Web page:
Finding the Sweet Spot in Media Sales
Every publisher has verticals within their audience, and it’s worth diving deeper into those verticals to identify your most engaged readers. It’s a concept that many editors are probably familiar with. Rather than trying to appeal to everyone with a certain piece of content, it’s better to have a specific focus in order to better serve the needs of one group. The idea is to create content that attracts the right audience instead of simply the largest one. We do this on Publishing Executive using a detailed taxonomy of the subjects we cover. We categorize articles by topic -- audience development, web strategy, production -- and by publisher type -- B2B, consumer, regional.
What does this have to do with media sales? Identifying these verticals is important for editorial to understand what type of content is resonating for what kinds of readers, but it’s also crucial for pinpointing new sales opportunities. Sarah Snell Cooke, market segment strategy leader at ALM Media described it well at our sales workshop Reboot: Radically Transforming Media Sales, which was held on October 6th in New York City. Cooke explained that in her role guiding business strategy at ALM’s Credit Union and Commercial Real Estate Groups, she looks at the topics her readers are interested and compares that with the topics potential advertisers are interested in. “Where those topics overlap is where your sweet spot is,” said Cooke.
Targeting a trending topic to attract greater reader and advertiser interest is a simple strategy that has paid dividends for Cooke and her team. Recently the group launched Data Breach Defense, a free virtual trade show, based on the popularity of cyber security content among its credit union audience. Cooke’s sales team also knew that cyber security solutions providers wanted to connect with these professionals. “It’s been a very successful event for us. Most attendees listened to virtual sessions for a full hour, and it grew in revenue about 5% this year,” said Cooke.
Texas Monthly is another example of a brand using the intersection of reader and advertiser interests to drive revenue. Reboot Chief Media Alchemist Andrew Davis explained how the magazine launched a Texas BBQ vertical, TM BBQ, knowing that it was one of the most popular topics on its site and had the potential to garner national attention. TM BBQ’s popularity eventually attracted major advertisers like Yeti Coolers and Lone Star Beer, which sponsored TM BBQ events, advertised throughout the site, and underwrote a TM BBQ book. “Instead of selling reach, Texas Monthly can sell very specific audiences to advertisers,” explained Davis. “Those two brands, Lone Star Beer and Yeti Coolers, represent more than half of the revenue that Texas Monthly drives today.”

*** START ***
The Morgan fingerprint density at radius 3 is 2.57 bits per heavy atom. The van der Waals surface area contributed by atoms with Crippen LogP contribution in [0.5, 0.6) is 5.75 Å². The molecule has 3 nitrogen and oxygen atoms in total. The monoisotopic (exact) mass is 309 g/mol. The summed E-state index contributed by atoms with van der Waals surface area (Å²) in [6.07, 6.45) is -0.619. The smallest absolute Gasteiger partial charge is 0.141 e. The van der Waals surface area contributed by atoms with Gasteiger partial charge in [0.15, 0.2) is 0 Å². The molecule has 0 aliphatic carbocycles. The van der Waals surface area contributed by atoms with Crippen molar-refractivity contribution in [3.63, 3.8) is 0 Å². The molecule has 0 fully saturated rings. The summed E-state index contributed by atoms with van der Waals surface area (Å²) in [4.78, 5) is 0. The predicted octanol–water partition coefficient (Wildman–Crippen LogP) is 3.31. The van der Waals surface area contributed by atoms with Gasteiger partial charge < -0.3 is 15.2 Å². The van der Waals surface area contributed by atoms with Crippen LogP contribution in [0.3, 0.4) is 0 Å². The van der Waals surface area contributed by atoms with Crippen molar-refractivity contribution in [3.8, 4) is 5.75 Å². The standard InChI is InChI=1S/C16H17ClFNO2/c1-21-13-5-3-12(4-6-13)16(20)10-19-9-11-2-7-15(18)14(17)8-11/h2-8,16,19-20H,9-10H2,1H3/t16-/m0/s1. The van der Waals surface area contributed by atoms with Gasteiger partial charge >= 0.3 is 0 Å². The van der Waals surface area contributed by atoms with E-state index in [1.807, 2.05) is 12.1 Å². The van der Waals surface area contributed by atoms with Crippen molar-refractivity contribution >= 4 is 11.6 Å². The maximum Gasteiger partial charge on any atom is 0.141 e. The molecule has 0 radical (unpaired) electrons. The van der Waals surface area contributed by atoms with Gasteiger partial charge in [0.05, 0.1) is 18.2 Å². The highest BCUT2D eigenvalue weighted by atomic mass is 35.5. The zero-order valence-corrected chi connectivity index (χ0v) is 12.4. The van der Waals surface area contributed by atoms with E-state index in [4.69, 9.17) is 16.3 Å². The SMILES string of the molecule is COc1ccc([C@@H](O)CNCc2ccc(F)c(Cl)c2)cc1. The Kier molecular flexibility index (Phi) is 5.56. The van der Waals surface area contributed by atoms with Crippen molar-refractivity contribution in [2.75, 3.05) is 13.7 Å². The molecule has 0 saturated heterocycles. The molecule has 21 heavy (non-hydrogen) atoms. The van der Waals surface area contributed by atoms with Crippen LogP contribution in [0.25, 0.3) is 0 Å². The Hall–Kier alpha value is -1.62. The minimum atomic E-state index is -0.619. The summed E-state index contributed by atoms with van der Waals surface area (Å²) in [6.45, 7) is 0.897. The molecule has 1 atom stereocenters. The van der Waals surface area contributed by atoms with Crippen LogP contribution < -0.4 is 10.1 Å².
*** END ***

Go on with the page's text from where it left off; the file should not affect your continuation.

But to make the connection between reader and advertiser interests, a publisher needs to have a healthy dynamic between its sales and editorial teams. If they are completely separated by the Great Wall of Church & State, they can’t collaborate and identify these new opportunities. “Editors and publishers need to recognize that they’re working toward the same goal,” said Cooke. “The more they can look at situations in the broader picture, the more they can figure out how to serve the client and the audience better.”
In order to identify these lucrative opportunities, Cooke recommended that media salespeople meet more regularly with their editorial counterparts. She said that they should join editorial meetings, discuss what topics are resonating most with the audience, and learn about what content is coming down the editorial pipeline. Salespeople should also share financial results and benchmarks with editors so that they know what the goals are for the company and whether their content is driving new opportunities.
Cooke says that if salespeople think this sounds like too much work, than they’re missing the point completely. “If the sales team isn’t constantly learning about the market they’re selling, there’s a big problem,” said Cooke.